It was 1803 when we sailed out to sea
And away from the sweet town of Derry
For Australia bound and if we didn’t drown
The mark of the fetter we’d carry.
Our ship was The Gull, fourteen days out of Hull
And on orders to carry the croppy
Like a ghost in the night she sailed out of sight
Leaving many a wee’an unhappy.
In our rusty iron chains well we sighed for our wee’ans
And our good wives we’d left in our sorrow
And the main sails unfurled our curses we hurled
At the English and the thought of tomorrow.

At the mouth of the Foyle we bade farewell to our soil
And the sea turned as blue as the heavens.
The breeze filled our sails of a yellowish pale
And the captain lay drunk in his cabin.
The Gull cut the sea carving our destiny
And the sea spray rose white and came flying.
O’Docherty screamed, awoken out of his dreams
By a vision of bold Robert dying.
The sun burnt us cruel as they dished out the gruel
And Dan O’Connor lay dying with fever.
Sixty rebels today, bound for Botany Bay,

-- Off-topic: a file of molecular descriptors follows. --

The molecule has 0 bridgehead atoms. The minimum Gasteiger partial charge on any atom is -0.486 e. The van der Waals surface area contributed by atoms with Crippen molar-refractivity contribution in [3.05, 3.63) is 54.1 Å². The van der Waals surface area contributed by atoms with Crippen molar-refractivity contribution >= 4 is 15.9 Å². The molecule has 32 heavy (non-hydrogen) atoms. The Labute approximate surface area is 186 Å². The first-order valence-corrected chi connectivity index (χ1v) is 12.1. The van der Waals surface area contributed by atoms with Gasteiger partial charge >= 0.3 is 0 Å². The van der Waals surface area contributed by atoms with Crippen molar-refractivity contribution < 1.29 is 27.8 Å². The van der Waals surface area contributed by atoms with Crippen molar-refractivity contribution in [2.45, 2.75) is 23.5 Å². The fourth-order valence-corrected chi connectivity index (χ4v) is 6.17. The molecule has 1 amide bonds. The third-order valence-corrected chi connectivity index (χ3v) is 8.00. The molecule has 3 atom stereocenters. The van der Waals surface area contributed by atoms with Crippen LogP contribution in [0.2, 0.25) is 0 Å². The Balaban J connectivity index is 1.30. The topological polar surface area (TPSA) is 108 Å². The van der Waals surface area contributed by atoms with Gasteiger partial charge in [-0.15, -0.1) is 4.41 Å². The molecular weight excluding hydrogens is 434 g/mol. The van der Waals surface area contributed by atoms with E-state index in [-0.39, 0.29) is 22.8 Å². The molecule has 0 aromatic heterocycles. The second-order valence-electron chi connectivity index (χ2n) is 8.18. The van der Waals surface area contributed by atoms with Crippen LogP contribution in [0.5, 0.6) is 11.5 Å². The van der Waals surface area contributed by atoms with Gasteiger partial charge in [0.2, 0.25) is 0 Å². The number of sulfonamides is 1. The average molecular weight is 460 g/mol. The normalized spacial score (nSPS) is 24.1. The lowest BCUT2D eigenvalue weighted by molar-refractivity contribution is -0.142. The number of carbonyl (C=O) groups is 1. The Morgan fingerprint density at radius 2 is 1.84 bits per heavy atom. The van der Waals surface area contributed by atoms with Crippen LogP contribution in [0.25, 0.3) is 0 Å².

God, how many would reach the receiver.

I cursed them to hell as our bows fought the swell
And we danced like a moth in the firelight.
White horses rode by as the devil passed by
Taking ten souls to Hades in the twilight.
Five weeks out to sea we were now forty-three
And the strongest wept bitter like children.
Jesus, we screeched and our God we beseeched
But all we got was a prayer from a pilgrim.
In our own smelling slime we were lost in time
Hoping God in his mercy would claim us.
But our spirits shone high like stars in the sky
We were rebels and no man would tame us.

We were all about lost, two round score was our cost
When the man on the mast shouted, “Land hoe!”
The crew gave a cheer as we cradled our fear
And the fathoms gave up and we swam low.
Van Diemen’s land a hell for a man
Who would live out his whole life in slavery,
Where the climate was raw and the gun made the law
And neither wind or the rain cared for bravery.
Twenty long years have gone and I’ve ended my bond
And my comrades’ ghosts walk behind me.
A rebel I came and I died just the same
It’s on the cold wind at night that you’ll find me.

(The singer Christy Moore adapted this poem as a song entitled
“I Wish I Was Back Home In Derry”)